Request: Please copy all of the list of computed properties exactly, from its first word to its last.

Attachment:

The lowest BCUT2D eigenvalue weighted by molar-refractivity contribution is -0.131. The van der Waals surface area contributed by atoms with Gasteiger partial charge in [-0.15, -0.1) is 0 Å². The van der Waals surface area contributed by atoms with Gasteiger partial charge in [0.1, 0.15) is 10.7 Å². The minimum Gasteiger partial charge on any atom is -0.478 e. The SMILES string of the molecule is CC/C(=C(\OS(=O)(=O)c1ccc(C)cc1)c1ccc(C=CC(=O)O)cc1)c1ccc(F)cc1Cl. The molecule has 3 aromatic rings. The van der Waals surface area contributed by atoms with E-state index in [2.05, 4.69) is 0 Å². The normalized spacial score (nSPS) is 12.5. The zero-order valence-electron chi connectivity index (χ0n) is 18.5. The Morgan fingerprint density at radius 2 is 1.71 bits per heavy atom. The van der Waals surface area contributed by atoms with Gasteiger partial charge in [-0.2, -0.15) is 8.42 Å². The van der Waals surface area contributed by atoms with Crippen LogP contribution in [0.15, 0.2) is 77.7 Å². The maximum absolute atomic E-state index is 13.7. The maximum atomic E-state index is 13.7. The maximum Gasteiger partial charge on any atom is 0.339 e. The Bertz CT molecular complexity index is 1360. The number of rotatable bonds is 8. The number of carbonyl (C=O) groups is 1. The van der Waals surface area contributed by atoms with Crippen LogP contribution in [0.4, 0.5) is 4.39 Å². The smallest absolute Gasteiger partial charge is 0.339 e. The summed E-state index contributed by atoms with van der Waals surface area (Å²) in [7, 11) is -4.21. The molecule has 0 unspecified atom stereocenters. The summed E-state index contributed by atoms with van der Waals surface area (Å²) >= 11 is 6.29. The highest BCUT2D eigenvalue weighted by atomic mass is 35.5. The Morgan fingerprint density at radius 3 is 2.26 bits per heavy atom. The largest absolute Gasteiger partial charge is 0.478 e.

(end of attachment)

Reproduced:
The lowest BCUT2D eigenvalue weighted by molar-refractivity contribution is -0.131. The van der Waals surface area contributed by atoms with Gasteiger partial charge in [-0.15, -0.1) is 0 Å². The van der Waals surface area contributed by atoms with Gasteiger partial charge in [0.1, 0.15) is 10.7 Å². The minimum Gasteiger partial charge on any atom is -0.478 e. The SMILES string of the molecule is CC/C(=C(\OS(=O)(=O)c1ccc(C)cc1)c1ccc(C=CC(=O)O)cc1)c1ccc(F)cc1Cl. The molecule has 3 aromatic rings. The van der Waals surface area contributed by atoms with E-state index in [2.05, 4.69) is 0 Å². The normalized spacial score (nSPS) is 12.5. The zero-order valence-electron chi connectivity index (χ0n) is 18.5. The Morgan fingerprint density at radius 2 is 1.71 bits per heavy atom. The van der Waals surface area contributed by atoms with Gasteiger partial charge in [-0.2, -0.15) is 8.42 Å². The van der Waals surface area contributed by atoms with Crippen LogP contribution in [0.15, 0.2) is 77.7 Å². The maximum absolute atomic E-state index is 13.7. The maximum atomic E-state index is 13.7. The maximum Gasteiger partial charge on any atom is 0.339 e. The Bertz CT molecular complexity index is 1360. The number of rotatable bonds is 8. The number of carbonyl (C=O) groups is 1. The van der Waals surface area contributed by atoms with Crippen LogP contribution in [0.4, 0.5) is 4.39 Å². The smallest absolute Gasteiger partial charge is 0.339 e. The summed E-state index contributed by atoms with van der Waals surface area (Å²) in [7, 11) is -4.21. The molecule has 0 unspecified atom stereocenters. The summed E-state index contributed by atoms with van der Waals surface area (Å²) >= 11 is 6.29. The highest BCUT2D eigenvalue weighted by atomic mass is 35.5. The Morgan fingerprint density at radius 3 is 2.26 bits per heavy atom. The largest absolute Gasteiger partial charge is 0.478 e.